One corporation that is poised to take the place of the mom-and-pop growers is AgraMed. While Oakland’s city council prepares to consider a proposal in July to license four commercial indoor marijuana farms in the city, AgraMed has plans to build a 100,000-sq.-ft. marijuana mega-farm near Oakland International Airport that, “according to projections, could generate 58 pounds of pot a day and $59 million a year in revenue.” The company’s president, Jeff Wilcox—a member of the steering committee of the Regulate, Control and Tax Cannabis Initiative—reportedly hopes to “bring a degree of corporate structure to the marijuana industry.”
The language that backers of the initiative use itself is cause for concern among pro-marijuana supporters. Instead of speaking out against the injustice of jailing people over a plant that is widely known not only to be harmless, but beneficial, these multimillionaire supporters of the initiative speak only of their intentions to corporatize marijuana. The owner of one leading marijuana dispensary—that already earns well over $20 million a year—was quoted in the New York Times as having aspirations to become the “McDonald’s of marijuana.” The proprietors of Oakland’s new i-Grow hydroponics store want it to be known as the “Wal-Mart” of grow stores. Meanwhile, Marijuana, Inc., a multimillion-dollar corporation, has plans to build cannabis resorts in the Northern California counties that currently survive off the medical marijuana industry. They intend to create golf resorts with acres of marijuana gardens featuring hundreds of strains. (Apparently, under this initiative, corporations would be permitted to grow quite large quantities of cannabis, while cultivation would be restricted to 5’ x 5’ plots for everyone else.)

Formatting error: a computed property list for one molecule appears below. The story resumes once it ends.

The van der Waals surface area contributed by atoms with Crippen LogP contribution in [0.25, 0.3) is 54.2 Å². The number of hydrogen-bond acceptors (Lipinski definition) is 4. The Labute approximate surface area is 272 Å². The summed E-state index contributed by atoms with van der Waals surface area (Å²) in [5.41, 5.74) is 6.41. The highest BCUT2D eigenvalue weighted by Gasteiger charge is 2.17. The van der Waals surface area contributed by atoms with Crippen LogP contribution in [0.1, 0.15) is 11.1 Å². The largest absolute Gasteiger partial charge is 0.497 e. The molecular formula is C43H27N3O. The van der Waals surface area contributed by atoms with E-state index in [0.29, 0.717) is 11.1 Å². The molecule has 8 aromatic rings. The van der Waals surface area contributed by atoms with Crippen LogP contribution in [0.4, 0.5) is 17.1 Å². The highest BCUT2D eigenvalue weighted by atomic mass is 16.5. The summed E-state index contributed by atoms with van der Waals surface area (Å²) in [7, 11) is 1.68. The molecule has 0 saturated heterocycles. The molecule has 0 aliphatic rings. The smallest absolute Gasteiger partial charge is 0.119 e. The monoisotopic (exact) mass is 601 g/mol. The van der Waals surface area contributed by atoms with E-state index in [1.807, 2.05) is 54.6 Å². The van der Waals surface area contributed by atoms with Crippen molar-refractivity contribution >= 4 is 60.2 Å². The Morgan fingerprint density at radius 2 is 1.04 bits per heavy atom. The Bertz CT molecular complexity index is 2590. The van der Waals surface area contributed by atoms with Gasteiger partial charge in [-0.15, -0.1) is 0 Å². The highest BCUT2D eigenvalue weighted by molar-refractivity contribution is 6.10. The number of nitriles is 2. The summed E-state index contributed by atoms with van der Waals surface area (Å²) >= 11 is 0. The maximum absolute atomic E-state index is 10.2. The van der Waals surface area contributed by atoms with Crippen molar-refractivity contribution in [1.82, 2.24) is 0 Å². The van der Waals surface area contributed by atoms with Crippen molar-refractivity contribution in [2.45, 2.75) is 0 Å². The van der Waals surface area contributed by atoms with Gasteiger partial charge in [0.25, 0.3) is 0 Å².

The accusations that medical marijuana growers oppose the initiative out of greed are clearly grossly unfounded. It is obvious who has intentions of increasing their bottom line. Small-time marijuana farmers simply want to continue making a humble living off the land. They are the ones who built the marijuana industry, but this initiative seeks to allow corporations to take their hard work and turn it into profits for themselves, locking farmers out of the industry entirely.